The Sadducees who question Jesus also speak of the afterlife. And talk about a loaded question! Luke tells us even before they ask their question about the resurrected life that they, as a group, do not believe in resurrection. So theirs is not an open and honest search for knowledge but an attempt to paint the whole concept of resurrection as an absurdity. Which is how they get into the business of asking about the woman who marries seven different brothers over her lifetime. But underneath the Sadducees’ posturing there’s probably a genuine uncertainty about what happens after death.
It’s still something that fascinates us. We’re intrigued anytime we encounter someone who’s had a near-death experience. We want to know about that bright light, we want to know what it’s like to “break on through to the other side,” to quote Jim Morrison. It’s why these folks are always turning up on talk shows – there’s great interest in their stories. And we want reassurance that these experiences are real and good and peaceful. Because otherwise the end of our mortal lives really is the end. Death becomes a big dark hole of nothingness. And that, among other things, is depressing.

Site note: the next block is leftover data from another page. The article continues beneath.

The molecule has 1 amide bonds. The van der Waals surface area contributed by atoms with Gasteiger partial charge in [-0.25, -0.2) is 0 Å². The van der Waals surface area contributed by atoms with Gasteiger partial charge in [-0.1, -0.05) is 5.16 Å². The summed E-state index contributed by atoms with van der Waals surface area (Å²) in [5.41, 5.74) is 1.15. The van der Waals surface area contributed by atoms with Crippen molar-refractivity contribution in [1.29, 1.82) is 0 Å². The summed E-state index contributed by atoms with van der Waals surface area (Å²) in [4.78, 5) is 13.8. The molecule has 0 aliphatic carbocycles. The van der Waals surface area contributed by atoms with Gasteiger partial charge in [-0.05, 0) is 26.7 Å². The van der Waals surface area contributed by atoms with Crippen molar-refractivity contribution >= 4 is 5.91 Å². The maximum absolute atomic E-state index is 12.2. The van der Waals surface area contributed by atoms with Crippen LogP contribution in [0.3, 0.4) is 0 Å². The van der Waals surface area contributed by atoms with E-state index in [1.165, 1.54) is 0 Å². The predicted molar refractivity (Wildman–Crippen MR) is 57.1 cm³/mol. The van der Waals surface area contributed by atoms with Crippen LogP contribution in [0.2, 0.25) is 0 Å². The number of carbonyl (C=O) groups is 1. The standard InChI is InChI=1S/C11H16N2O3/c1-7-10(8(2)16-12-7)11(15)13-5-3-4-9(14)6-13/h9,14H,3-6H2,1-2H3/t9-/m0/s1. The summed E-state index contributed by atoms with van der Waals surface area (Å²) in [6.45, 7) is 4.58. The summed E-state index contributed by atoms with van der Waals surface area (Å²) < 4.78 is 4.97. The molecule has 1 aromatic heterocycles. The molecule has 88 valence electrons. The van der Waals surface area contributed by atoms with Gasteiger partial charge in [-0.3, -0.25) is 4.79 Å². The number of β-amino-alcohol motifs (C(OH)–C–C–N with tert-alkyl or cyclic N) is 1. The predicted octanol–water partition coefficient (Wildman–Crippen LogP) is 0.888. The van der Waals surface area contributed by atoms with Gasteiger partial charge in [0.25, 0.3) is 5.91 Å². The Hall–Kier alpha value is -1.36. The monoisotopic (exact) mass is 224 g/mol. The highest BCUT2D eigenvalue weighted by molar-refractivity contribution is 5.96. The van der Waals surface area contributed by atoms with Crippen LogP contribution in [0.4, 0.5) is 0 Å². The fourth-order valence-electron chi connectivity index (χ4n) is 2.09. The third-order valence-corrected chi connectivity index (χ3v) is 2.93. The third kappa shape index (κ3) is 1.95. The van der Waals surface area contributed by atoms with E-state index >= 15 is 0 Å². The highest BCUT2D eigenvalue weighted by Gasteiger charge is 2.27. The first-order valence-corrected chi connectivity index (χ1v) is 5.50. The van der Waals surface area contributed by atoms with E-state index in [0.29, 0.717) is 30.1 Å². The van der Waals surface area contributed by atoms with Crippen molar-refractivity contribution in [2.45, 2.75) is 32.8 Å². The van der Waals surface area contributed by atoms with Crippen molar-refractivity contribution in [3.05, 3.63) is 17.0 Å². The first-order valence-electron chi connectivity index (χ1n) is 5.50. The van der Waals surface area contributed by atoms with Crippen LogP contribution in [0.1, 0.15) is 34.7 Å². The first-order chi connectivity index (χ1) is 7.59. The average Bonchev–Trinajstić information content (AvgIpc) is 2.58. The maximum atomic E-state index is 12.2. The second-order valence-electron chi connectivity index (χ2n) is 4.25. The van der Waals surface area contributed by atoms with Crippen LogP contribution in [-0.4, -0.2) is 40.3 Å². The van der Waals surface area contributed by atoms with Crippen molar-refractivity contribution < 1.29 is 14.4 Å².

We talk a lot about resurrection in the church but what do we really believe about it? And what does it matter? Well, everything. Jesus of course was resurrected from the dead – Easter Day, the empty tomb, and all that. We affirm his resurrection in the words of the Nicene Creed each week: “On the third day he rose again in accordance with the Scriptures.”
And so Jesus’ resurrection from the dead is at the foundational core of Christianity. It is why we can proclaim that death no longer has dominion over us. And that nothing, not even death, can separate us from the love of God. And at a very practical level, it’s why we’re here every Sunday morning. It’s why we’re not home eating blueberry pancakes and reading the Sunday Styles section of the New York Times. Because as good as that sounds, it doesn’t bring us any closer to the resurrected Christ. Which is, ultimately, what this mortal life is all about.